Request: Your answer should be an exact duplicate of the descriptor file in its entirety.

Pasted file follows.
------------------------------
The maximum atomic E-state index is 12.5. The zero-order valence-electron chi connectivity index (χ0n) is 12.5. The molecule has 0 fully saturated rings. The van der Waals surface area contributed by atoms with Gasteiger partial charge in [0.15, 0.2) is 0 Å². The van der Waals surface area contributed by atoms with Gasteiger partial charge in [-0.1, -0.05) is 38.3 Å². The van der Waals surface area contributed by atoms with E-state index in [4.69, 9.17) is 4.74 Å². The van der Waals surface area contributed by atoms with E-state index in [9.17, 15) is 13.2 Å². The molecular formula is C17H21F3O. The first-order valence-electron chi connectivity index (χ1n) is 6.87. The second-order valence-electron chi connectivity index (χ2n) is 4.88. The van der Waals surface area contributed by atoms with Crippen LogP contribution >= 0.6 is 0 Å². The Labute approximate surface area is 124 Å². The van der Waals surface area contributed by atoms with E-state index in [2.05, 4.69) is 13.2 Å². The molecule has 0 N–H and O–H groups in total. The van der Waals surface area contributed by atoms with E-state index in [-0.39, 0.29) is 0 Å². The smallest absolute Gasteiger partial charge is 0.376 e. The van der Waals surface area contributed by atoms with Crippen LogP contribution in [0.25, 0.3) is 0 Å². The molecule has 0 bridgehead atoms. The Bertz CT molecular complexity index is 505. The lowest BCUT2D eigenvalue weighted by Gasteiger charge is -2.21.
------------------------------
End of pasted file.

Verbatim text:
The maximum atomic E-state index is 12.5. The zero-order valence-electron chi connectivity index (χ0n) is 12.5. The molecule has 0 fully saturated rings. The van der Waals surface area contributed by atoms with Gasteiger partial charge in [0.15, 0.2) is 0 Å². The van der Waals surface area contributed by atoms with Gasteiger partial charge in [-0.1, -0.05) is 38.3 Å². The van der Waals surface area contributed by atoms with E-state index in [4.69, 9.17) is 4.74 Å². The van der Waals surface area contributed by atoms with E-state index in [9.17, 15) is 13.2 Å². The molecular formula is C17H21F3O. The first-order valence-electron chi connectivity index (χ1n) is 6.87. The second-order valence-electron chi connectivity index (χ2n) is 4.88. The van der Waals surface area contributed by atoms with Crippen LogP contribution >= 0.6 is 0 Å². The Labute approximate surface area is 124 Å². The van der Waals surface area contributed by atoms with E-state index in [2.05, 4.69) is 13.2 Å². The molecule has 0 N–H and O–H groups in total. The van der Waals surface area contributed by atoms with E-state index in [-0.39, 0.29) is 0 Å². The smallest absolute Gasteiger partial charge is 0.376 e. The van der Waals surface area contributed by atoms with Crippen LogP contribution in [0.25, 0.3) is 0 Å². The molecule has 0 bridgehead atoms. The Bertz CT molecular complexity index is 505. The lowest BCUT2D eigenvalue weighted by Gasteiger charge is -2.21.